The Magazine

Street artist Blic tags Esquire

The spotlight's on art that goes beyond the confines of a frame.
IMAGE Paul del Rosario
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This is the fourth of a five-part series detailing the artworks on the five covers of our special all-illustrated issue. Check out the rest of the features: Annie Cabigting, Gary-Ross Pastrana, Carlo Vergara, Derek Tumala.

On a balmy Tuesday morning we set for the streets, “wall hunting” for a space that would be our canvas, eyes peeled for abandoned or forgotten buildings, eyeing construction sites with temporary fences. We jumped out of the car to chat with the people who stood guard for these places, trying to explain our art and our intention which would be met by either enthusiasm or confusion. In one of our potential sites we met a construction worker who, when he heard about what we were trying to do, pulled out a brown envelope and began to share with us some of his personal work—sketches in ballpoint pen on bond paper. We went around for two hours, both on foot and by car, until finally, a group of pudgy men working at a junk shop had opened their doors to us. Though hesitant at first, they didn’t mind that the stone wall by their shop needed a new paint job anyway. So we perched at a curb and let Blic do his work, attracting a handful of passers-by who stopped to watch with us.

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"...naramdaman ko yung tibok ng kalsada, kumbaga yung kalyeng kanina lang e tahimik, ay ngayon biglang may tumatawa na o dumadaldal nung sinimulan ko ng bigyang kulay yung pader."

This month, we put the spotlight on art that goes beyond the confines of a frame (or a canvas for that matter.) Here is an artist whose street art comes to life in the form of personified hands, or “humands”. JAJA ADIA, the artist behind the pseudonym BLIC, is a member of the Cavity Collective (a group of Cavite-based street artists). Here, he talks to Esquire a little bit more about his work.

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ESQUIRE: When did you start doing street art and how did you get into it?
BLIC: Nagsimula ako noong 2010, gamit ang wheatpaste para magdikit ng edge-cut figures on paper. Natuklasan ko yung street art dahil sa mga stickers at ilang murals nuon sa Taft, Manila—panahong nag-aaral pa ako sa Adamson University—hanggang ipinakilala sa akin ng kaibigan ko na si Triskaideka na mayroong Pilipinas Street Plan (a local street art community), at nadiskubre ko na sila pala yung gumawa ng art na yun. At dahil bata pa lang kinahiligan ko na magdrawing, nagkaruon ako ng urge na subukan at aralin sya kahit wala akong alam sa pagpipinta.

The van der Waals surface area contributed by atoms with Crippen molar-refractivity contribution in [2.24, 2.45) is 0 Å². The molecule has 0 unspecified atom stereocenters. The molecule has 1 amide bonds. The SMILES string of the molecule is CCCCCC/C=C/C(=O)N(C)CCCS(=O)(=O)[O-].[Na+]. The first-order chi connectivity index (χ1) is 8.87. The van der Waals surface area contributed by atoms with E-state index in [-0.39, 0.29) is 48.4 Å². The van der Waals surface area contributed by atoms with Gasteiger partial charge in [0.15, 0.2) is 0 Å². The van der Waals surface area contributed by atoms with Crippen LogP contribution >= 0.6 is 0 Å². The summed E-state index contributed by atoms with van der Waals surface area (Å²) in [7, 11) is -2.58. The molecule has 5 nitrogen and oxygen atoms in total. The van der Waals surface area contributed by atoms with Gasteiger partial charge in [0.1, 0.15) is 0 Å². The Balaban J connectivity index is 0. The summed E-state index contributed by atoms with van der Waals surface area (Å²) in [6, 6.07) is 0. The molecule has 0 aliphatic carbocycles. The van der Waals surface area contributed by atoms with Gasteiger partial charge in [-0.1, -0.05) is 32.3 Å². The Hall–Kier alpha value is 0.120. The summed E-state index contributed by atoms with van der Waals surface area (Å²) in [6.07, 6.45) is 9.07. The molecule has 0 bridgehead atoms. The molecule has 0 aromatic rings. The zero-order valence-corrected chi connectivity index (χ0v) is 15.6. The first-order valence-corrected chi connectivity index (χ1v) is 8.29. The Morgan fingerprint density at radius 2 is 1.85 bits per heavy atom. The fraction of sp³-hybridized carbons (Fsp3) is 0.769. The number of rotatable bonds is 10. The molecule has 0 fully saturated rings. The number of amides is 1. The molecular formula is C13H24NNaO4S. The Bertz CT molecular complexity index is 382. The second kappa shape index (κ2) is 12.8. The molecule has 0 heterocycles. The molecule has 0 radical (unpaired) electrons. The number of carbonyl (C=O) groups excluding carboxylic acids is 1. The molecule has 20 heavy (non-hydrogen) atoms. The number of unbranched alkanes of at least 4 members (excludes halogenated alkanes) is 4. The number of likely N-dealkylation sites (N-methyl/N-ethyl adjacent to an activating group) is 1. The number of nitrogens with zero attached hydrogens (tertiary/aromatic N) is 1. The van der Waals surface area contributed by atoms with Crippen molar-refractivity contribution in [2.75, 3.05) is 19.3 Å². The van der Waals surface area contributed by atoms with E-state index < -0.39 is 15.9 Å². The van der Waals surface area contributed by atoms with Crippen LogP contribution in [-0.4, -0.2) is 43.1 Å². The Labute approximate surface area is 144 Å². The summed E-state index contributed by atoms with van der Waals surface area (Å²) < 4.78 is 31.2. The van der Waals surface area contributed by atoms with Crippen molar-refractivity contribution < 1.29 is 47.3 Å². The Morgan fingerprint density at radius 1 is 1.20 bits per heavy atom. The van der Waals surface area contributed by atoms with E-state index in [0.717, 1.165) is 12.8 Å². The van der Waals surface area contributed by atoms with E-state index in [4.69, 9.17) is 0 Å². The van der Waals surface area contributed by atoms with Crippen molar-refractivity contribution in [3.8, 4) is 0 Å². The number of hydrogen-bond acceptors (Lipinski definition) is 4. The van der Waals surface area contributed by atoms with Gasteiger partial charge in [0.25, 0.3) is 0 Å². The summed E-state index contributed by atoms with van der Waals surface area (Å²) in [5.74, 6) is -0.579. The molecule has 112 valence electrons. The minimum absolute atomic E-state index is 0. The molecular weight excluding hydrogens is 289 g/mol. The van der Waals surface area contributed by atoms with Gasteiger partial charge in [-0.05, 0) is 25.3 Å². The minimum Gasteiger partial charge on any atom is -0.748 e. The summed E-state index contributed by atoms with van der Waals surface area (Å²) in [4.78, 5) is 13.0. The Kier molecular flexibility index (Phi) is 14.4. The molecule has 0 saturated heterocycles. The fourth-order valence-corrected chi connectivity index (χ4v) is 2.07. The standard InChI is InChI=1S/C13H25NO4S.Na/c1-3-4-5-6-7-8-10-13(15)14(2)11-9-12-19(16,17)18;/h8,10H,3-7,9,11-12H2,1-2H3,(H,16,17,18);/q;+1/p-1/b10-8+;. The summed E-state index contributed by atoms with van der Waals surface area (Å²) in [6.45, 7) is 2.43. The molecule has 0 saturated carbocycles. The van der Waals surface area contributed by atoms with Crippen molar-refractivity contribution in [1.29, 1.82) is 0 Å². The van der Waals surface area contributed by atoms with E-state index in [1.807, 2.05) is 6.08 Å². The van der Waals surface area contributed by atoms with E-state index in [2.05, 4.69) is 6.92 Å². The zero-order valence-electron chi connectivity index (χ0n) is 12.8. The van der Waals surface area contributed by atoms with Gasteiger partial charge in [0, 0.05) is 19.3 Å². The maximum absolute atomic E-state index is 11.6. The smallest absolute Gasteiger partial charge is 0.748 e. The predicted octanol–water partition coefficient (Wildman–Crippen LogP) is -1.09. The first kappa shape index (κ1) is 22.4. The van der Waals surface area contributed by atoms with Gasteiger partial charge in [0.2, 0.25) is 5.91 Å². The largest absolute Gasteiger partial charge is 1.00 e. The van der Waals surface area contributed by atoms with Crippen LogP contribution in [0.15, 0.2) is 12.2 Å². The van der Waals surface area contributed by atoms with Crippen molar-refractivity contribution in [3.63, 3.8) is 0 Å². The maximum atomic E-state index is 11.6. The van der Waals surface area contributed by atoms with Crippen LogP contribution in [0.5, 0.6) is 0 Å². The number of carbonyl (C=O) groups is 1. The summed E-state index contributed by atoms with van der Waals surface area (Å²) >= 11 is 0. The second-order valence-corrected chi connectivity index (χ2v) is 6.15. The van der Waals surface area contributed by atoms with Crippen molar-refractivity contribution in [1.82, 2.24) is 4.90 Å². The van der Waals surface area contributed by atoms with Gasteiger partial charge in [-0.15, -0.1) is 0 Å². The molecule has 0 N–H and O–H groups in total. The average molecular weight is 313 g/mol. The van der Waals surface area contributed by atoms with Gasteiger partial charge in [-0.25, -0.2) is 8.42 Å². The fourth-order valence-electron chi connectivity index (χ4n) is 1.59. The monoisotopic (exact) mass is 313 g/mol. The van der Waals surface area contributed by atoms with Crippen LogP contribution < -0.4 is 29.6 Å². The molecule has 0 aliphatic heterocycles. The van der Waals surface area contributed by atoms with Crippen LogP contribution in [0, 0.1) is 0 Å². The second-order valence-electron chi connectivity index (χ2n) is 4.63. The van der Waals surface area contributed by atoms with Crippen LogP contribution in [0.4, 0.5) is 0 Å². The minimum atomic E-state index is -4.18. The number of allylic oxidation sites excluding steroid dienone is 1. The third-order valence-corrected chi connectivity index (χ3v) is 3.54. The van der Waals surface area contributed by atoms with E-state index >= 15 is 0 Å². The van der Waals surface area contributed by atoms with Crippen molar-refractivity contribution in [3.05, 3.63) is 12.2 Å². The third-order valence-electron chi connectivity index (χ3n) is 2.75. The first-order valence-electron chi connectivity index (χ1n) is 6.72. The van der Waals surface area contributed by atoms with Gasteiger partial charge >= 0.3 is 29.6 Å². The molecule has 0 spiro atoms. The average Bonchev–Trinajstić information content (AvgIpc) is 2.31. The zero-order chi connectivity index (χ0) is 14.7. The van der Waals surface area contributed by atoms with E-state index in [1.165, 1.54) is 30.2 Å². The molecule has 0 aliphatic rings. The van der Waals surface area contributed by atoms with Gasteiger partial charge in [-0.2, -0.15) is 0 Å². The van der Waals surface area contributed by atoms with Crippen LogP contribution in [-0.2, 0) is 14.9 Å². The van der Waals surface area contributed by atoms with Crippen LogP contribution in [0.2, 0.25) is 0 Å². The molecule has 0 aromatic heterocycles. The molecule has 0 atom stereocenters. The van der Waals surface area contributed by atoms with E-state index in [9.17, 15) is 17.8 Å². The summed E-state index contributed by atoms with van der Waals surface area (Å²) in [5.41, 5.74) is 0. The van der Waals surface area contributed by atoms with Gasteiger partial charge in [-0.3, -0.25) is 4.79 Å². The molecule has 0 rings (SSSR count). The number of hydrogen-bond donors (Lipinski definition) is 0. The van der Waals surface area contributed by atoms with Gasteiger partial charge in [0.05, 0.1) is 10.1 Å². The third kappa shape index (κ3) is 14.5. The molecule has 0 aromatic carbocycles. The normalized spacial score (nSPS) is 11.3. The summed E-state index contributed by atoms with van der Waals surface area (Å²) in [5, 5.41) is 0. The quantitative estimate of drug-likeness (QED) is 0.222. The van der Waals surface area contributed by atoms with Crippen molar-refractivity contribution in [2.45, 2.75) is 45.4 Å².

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ESQ:What do you like about it?
BLIC: Masaya at challenging sya para sa akin, dahil mas pinipili ko na mahirapan ako magisip ng gagawin kong artwork. Tuwing gagawa ako sa kalsada, kumbaga, kailangan laging labas sa comfort zone ko.

"...mayroon pala akong artistic hand, at sa tuwing gagawin ko siya, lalo siyang nagpapaalala sa akin na ako ay may talentong makapagpapabago sa isang gray o patay na pader."


ESQ: How did you discover your humands figures?
BLIC: Mula umpisa hanggang 2012, iba pa yung ginagawa ko: hoodie na walang mukha na galing sa idea na “anonymous,” dahil graffiti yung ginagawa ko. Pero habang tumatagal, dinesenyo ko na sya na may mukha, kumbaga, nilaro ko na lang ng nilaro hanggang sa biglaan ko lang naisip palusutin sa hoodie yung kamay. Maporma sya tignan at natuwa ako, kaya tinuloy-tuloy ko lang. Para sakin, hindi ko pa talaga alam kung bakit kamay—bakit ko sya pinagpatuloy hanggang sa nadiskubre ko na isa pala itong palatandaan para sa akin, na simula pa umpisa, ako na mismo pala yung artwork ko, ako na may biyayang talento para makagawa ng isang bagay na magpapabago sa paligid ko kahit pa hindi ako nakapag aral ng fine arts. Na mayroon pala akong artistic hand, at sa tuwing gagawin ko siya, lalo siyang nagpapaalala sa akin na ako ay may talentong makapagpapabago sa isang gray o patay na pader.

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Maraming klase ng tao na mae-encounter mo kalsada: may pilosopo, may mga aral, may mga natatakot o nahihiwagaan, at yung iba inistereotype kaagad nila na art yan, o yung tipong standard na "art yan" na tawag.

ESQ: What have you learned going around cities and doing your work?
BLIC: Maraming klase ng tao na mae-encounter mo kalsada: may pilosopo, may mga aral, may mga natatakot o nahihiwagaan, at yung iba inistereotype kaagad nila na art yan, o yung tipong standard na "art yan" na tawag. At syempre may mga taong natutuwa o galing na galing sayo, ang laki ng naitulong ng street crowd sa akin, naramdaman ko yung tibok ng kalsada, kumbaga yung kalyeng kanina lang e tahimik, ay ngayon biglang may tumatawa na o dumadaldal nung sinimulan ko ng bigyang kulay yung pader. Kaya hindi ako tumigil dahil dun, yung pakiramdam na may makikiliti ka pa rin kahit hindi nila alam na yung tinatawag nilang “drawing sa pader” ay “art.”

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See all five covers of our Special All-Illustrated Issue.

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Kara Ortiga
Kara Ortiga is a writer and the editor in chief of Supreme.
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